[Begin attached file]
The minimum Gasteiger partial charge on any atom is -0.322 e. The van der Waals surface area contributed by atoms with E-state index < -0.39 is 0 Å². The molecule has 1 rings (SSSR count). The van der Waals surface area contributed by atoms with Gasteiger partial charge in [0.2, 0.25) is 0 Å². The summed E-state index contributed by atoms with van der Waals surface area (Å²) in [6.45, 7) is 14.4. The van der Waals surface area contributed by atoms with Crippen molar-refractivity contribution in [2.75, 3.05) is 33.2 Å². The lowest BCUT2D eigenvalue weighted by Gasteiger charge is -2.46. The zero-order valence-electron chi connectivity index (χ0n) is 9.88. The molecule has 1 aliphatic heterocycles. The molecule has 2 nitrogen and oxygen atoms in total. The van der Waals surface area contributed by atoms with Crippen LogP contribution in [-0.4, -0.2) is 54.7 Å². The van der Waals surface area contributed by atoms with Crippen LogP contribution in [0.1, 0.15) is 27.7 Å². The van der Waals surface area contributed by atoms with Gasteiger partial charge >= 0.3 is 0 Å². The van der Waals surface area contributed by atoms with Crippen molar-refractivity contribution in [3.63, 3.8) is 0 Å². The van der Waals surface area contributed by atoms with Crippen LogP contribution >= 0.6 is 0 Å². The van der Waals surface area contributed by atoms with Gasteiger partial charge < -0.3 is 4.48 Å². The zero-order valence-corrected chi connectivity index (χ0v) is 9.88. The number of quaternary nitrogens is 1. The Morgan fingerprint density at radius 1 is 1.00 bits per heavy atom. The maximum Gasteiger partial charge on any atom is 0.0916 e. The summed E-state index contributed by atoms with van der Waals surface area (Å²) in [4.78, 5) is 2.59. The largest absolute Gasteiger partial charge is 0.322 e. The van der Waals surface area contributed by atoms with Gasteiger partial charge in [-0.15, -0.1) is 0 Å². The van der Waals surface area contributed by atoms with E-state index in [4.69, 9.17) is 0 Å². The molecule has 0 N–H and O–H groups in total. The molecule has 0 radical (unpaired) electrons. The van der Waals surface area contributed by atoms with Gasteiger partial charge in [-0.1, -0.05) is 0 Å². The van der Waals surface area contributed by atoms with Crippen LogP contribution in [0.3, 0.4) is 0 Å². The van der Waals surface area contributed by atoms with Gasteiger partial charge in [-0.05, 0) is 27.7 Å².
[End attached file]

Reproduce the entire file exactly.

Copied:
The minimum Gasteiger partial charge on any atom is -0.322 e. The van der Waals surface area contributed by atoms with E-state index < -0.39 is 0 Å². The molecule has 1 rings (SSSR count). The van der Waals surface area contributed by atoms with Gasteiger partial charge in [0.2, 0.25) is 0 Å². The summed E-state index contributed by atoms with van der Waals surface area (Å²) in [6.45, 7) is 14.4. The van der Waals surface area contributed by atoms with Crippen molar-refractivity contribution in [2.75, 3.05) is 33.2 Å². The lowest BCUT2D eigenvalue weighted by Gasteiger charge is -2.46. The zero-order valence-electron chi connectivity index (χ0n) is 9.88. The molecule has 1 aliphatic heterocycles. The molecule has 2 nitrogen and oxygen atoms in total. The van der Waals surface area contributed by atoms with Crippen LogP contribution in [-0.4, -0.2) is 54.7 Å². The van der Waals surface area contributed by atoms with Crippen LogP contribution in [0.1, 0.15) is 27.7 Å². The van der Waals surface area contributed by atoms with Gasteiger partial charge >= 0.3 is 0 Å². The van der Waals surface area contributed by atoms with Crippen molar-refractivity contribution in [3.63, 3.8) is 0 Å². The van der Waals surface area contributed by atoms with Crippen LogP contribution >= 0.6 is 0 Å². The van der Waals surface area contributed by atoms with Gasteiger partial charge < -0.3 is 4.48 Å². The zero-order valence-corrected chi connectivity index (χ0v) is 9.88. The number of quaternary nitrogens is 1. The Morgan fingerprint density at radius 1 is 1.00 bits per heavy atom. The maximum Gasteiger partial charge on any atom is 0.0916 e. The summed E-state index contributed by atoms with van der Waals surface area (Å²) in [4.78, 5) is 2.59. The largest absolute Gasteiger partial charge is 0.322 e. The van der Waals surface area contributed by atoms with Gasteiger partial charge in [-0.15, -0.1) is 0 Å². The van der Waals surface area contributed by atoms with E-state index in [4.69, 9.17) is 0 Å². The molecule has 0 N–H and O–H groups in total. The molecule has 0 radical (unpaired) electrons. The van der Waals surface area contributed by atoms with Gasteiger partial charge in [-0.1, -0.05) is 0 Å². The van der Waals surface area contributed by atoms with Crippen LogP contribution in [0.3, 0.4) is 0 Å². The van der Waals surface area contributed by atoms with Gasteiger partial charge in [-0.05, 0) is 27.7 Å².